There’s no doubt that this is an era of squeezed margins where, for retailers especially, a key priority is ensuring profit is protected as much as possible in each area of activity. However, it can be difficult for retailers to implement a fully visible process for managing the flow of stock, which signifies the importance of close collaboration with supply chain partners.
Visibility is paramount, not only because returns have become a normal and regular aspect of modern consumer behaviour, but because the longer items are out of the supply chain, the less profitable they become.
Dealing often with a varied store estate and a disparate supply network means that for many retailers, it can be difficult to retain control over returns. The faster returns can be processed, the more likely they are to still generate maximum profit.
The role of supply chain partners is essentially to encourage and implement the flow of information (and products, naturally) throughout their own supply network, as well as the one they’ve established with their retail customers. However, making this work is about more than just paying it lip service – in order to properly support the sector, suppliers must ensure that regular operational meetings are held with their retail partners to anticipate issues early and to address them quickly and efficiently.
To ensure proposed solutions are relevant and fully embedded, suppliers need to have a strong stakeholder network within the retailer and be fully integrated in their culture and processes.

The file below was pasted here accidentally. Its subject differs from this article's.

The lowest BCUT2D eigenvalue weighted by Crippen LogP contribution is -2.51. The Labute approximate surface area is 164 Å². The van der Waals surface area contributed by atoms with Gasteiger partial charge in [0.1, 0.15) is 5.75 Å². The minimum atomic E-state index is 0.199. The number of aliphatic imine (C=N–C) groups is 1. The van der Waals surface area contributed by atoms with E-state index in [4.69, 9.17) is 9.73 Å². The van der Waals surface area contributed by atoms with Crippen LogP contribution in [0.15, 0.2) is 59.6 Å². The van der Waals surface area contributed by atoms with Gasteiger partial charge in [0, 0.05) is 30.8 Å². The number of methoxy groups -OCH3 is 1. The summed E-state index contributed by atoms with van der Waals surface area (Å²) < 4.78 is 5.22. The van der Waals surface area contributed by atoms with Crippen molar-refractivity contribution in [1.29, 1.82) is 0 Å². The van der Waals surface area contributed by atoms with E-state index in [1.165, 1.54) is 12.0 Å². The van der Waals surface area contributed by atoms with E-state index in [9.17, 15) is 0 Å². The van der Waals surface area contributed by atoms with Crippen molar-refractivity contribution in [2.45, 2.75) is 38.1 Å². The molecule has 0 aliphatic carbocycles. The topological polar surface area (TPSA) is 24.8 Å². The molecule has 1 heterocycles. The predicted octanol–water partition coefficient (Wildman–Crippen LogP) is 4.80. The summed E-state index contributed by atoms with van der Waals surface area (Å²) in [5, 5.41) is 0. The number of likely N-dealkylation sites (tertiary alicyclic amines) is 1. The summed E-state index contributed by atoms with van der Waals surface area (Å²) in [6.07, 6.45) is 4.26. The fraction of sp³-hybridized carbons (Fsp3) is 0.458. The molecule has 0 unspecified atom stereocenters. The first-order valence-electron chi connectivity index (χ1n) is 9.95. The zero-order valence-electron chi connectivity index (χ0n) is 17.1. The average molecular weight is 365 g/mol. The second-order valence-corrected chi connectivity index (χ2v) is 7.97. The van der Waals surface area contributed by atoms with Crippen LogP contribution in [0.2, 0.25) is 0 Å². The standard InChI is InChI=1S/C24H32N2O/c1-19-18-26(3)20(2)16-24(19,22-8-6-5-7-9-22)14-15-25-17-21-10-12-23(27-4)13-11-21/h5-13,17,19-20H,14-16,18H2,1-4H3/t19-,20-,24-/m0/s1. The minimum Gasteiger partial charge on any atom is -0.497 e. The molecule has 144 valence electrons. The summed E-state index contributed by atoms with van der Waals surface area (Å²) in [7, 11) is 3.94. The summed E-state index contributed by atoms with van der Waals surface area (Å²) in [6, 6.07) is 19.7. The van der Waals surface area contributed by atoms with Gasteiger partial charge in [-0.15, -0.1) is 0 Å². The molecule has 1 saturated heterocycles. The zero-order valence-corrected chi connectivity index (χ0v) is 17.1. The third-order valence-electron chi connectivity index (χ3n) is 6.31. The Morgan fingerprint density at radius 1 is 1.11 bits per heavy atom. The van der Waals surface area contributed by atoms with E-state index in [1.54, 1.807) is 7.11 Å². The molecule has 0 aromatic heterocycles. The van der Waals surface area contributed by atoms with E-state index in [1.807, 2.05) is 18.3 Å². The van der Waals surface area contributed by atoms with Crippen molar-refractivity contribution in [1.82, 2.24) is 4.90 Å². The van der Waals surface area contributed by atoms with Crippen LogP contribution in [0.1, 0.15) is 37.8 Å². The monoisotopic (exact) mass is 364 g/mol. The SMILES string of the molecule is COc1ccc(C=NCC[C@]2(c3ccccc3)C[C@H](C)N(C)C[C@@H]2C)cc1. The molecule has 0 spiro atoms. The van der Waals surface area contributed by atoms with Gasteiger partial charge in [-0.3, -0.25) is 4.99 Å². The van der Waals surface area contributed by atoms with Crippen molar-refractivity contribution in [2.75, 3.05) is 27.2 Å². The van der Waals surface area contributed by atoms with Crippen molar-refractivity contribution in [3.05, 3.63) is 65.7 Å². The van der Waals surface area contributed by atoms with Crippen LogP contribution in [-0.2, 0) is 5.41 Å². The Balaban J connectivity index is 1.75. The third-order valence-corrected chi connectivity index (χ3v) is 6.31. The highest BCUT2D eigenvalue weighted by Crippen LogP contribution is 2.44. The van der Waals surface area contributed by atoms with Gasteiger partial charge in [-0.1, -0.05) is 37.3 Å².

By working in close collaboration, suppliers can help make certain that items, which have been returned, are processed and back in the supply chain in enough time for them to be sold at the maximum RRP.Furthermore, as Omnichannel becomes ‘total retail’, this requirement is only going to become greater.
The lines between channels are becoming increasingly blurred as m-commerce, in-store consumer-specific marketing, online purchases and click-and-collect all merge into one total retail experience.
Suppliers must actively help retailers in meeting the ‘right now, any time’ culture head on, in order to better guarantee availability.
However, if this isn’t capitalised on by the retailer, ensuring they have full visibility of stock on immediate standby, competitors can quickly steal the march. Suppliers worth their salt must, therefore, recognise the role they can play in managing stock flow into stores efficiently.
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